The Tribes’ Fisheries Department completed the first phase of habitat enhancement work on the Forrest Conservation Area this summer.  This project aims to improve and expand juvenile rearing habitat for spring Chinook salmon and summer steelhead on the Middle Fork John Day River.  The project is located on the lower end of the Tribes’ property, below Dead Cow Gulch.  The project also restores the river to naturally move again by removal of riprap structures.

The project removed 2600 cubic yards of riprap and rock barbs which were installed in the 1980s to stop river movement and erosion.  In some of these locations 400 cubic yards of seed gravel were placed to fill in the voids.

The project installed 42 large-wood structures, 25 single log placements, 12 floodplain wood placements, 7 alcoves, 3 beaver dam analogue, and 5 picket baffle placements.

Disturbed areas were covered with 5 tons of straw and seeded with 300 lbs of native grass seed. Planting of about 1,400 various riparian shrub and tree species (willow, alder, dogwood, currant, rose, cottonwood, elderberry, snowberry, mock orange) is planned for this fall.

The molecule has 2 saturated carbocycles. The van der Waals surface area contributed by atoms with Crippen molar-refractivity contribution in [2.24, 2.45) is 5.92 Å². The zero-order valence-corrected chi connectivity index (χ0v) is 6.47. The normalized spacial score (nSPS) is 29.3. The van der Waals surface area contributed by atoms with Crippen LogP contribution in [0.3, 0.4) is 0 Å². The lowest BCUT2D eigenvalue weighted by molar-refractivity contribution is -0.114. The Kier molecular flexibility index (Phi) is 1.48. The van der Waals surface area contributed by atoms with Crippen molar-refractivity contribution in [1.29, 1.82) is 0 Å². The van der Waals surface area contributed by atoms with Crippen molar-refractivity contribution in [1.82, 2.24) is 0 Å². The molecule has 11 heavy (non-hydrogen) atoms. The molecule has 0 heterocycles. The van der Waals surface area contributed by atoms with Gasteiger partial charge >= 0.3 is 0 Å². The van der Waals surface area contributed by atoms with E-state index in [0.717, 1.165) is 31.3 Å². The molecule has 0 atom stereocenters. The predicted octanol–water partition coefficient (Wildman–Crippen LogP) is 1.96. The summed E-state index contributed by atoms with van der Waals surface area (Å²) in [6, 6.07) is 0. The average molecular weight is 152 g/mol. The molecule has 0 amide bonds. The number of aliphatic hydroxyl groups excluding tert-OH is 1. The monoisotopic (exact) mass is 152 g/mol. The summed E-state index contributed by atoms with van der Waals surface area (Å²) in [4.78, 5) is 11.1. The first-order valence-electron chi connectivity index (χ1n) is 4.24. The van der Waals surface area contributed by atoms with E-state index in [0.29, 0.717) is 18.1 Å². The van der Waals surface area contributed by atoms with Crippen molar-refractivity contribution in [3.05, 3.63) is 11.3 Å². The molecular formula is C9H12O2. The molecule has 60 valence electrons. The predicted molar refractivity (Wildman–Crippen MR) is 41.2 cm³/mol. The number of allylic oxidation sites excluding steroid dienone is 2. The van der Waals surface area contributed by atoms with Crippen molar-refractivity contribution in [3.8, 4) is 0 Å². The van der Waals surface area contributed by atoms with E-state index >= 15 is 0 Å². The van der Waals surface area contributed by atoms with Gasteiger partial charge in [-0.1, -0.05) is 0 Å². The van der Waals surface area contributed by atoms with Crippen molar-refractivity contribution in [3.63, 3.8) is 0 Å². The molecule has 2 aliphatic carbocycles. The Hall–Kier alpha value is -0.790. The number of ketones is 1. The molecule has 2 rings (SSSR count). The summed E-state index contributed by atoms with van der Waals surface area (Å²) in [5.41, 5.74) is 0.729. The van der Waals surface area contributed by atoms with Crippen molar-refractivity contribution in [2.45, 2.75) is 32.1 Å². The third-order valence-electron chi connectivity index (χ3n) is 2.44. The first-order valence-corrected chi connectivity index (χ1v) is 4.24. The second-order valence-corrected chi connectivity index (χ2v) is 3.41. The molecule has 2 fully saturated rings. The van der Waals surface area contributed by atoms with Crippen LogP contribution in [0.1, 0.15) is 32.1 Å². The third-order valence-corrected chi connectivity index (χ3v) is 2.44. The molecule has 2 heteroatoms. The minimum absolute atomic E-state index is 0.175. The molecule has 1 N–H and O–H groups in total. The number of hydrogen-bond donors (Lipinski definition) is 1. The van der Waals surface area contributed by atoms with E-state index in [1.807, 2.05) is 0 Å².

An additional phase of work has been planned to finish removal of riprap structures on the property down to Caribou Creek, but cultural clearances are needed to address impacts posed by an historic spur of the Sumpter Valley railroad grade that bisects the floodplain. The Tribe hopes to complete this work in the next few years.
Below are some images from the project, and some before-and-after sliders.
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Beaver Dam Analog structures are comprised of drive posts with hand woven material, acting as a natural beaver dam.


P8 Before P8 After
Before and After:  Riprap wall removal
P3 Before P3 After
Before and After:  Rock barb removal and large wood jam replacement
P2 Before P2 After